As the weight lifter advances more detail and focused attention can be given to perfect the upper body’s different muscle groups; if cosmetics is the desired goal.
The core: this is the center of gravity on the physique. If this area is not also strengthened and conditioned, it is more difficult to make new links in body strength, muscle size and coordination.
Often beginners/intermediates miss the importance of this area, the core or abdominal region takes up the abdominal's, 'obliques/serratus' including the muscles of the lower back.
Your body's core is the single link between upper and lower, keeping this area strong and conditioned is all important to unify both the upper and lower body's strength curve... failure to condition the core, can leave this area prone to(injuries).
The lower: half of the body meaning; the legs, are made up of the quadriceps, hamstrings and calves, etc. this is the bodies soul-mode of transportation.
This part of the physique is already naturally strong in most and needs to be trained uniquely from that of the upper body.
Defining what is weight training and the legs, weight and machine based training has to be pursued and focused on differently, from that of upper body training.
Beginners and early intermediates sometimes struggle with the awkwardness of leg training, most: have only walked, ran or played sports to involve the legs physically.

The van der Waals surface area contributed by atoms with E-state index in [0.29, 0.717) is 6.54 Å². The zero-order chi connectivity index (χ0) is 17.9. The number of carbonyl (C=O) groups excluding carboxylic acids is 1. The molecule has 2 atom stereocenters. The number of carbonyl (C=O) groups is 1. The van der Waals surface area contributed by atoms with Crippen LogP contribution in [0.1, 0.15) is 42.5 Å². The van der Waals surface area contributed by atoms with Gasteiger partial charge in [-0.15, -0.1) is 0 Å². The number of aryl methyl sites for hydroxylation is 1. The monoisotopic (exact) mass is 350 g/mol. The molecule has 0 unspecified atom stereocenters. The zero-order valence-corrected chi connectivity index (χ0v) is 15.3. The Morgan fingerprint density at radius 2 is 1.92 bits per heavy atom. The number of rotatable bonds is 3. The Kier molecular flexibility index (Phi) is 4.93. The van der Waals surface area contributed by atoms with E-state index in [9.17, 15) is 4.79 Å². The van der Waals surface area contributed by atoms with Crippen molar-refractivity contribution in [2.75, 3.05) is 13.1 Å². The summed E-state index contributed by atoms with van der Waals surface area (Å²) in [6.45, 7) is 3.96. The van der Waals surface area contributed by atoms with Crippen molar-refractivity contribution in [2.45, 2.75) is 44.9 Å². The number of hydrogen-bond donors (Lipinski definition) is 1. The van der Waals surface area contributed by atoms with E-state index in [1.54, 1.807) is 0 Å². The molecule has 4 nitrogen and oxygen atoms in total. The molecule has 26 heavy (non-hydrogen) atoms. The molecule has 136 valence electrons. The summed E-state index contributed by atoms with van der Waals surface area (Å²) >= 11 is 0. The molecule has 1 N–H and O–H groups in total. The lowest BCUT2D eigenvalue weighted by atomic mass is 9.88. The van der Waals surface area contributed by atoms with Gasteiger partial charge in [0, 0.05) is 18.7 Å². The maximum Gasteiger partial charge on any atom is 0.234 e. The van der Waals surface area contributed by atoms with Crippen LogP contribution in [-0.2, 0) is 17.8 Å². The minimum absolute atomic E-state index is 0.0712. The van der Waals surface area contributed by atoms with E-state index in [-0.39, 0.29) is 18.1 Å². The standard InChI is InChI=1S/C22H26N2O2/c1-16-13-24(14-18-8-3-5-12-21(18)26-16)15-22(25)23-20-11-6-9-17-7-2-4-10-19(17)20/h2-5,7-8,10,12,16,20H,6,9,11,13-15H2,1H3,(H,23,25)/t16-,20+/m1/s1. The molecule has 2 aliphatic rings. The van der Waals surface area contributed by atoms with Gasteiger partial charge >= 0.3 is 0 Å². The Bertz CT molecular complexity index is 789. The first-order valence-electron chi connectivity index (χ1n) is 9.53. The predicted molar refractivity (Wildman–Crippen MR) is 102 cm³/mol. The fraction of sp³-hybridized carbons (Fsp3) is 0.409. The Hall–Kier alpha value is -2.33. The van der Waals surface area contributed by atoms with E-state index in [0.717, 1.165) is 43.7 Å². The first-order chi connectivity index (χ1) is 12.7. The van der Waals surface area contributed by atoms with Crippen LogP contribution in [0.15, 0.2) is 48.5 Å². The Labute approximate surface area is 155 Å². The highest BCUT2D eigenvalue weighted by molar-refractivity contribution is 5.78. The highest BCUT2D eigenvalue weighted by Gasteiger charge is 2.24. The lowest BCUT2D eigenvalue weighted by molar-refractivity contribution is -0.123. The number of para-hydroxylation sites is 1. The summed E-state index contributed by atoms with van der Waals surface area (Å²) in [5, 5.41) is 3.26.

Because; lower body leg strength is greater so must be the increase in resistance to stimulate the big muscles of the quadriceps calves and hamstrings.
beginners should always take the time to warm-up: focus on the movement of each exercise, give the body time to become conditioned, direct your leg training to what you want to achieve: then focus on the exercises that will give you those results.
To answer: what is weight training, your success will more than likely depend on 5 things; these will contribute greatly to your training success.
The "Weights" are merely tools that athletes use to produce physical results.The mental aspect has to be worked on as well; this is where being consistent and setting realistic goals and achieving them builds discipline, this continued effort is termed as: "Training" ...
So you now have 'Weight Training' In its entirety.
I encourage you, even strongly; to at least give this lifestyle a try. Anytime you get better and stronger at something, life's obstacles become easier.
Weight training can change your life positively, if you let it! if you use your creativity and imagination, you will see changes that you never thought possible in your physique and life's out-look. I hope here, you have found an answer to:What is weight training!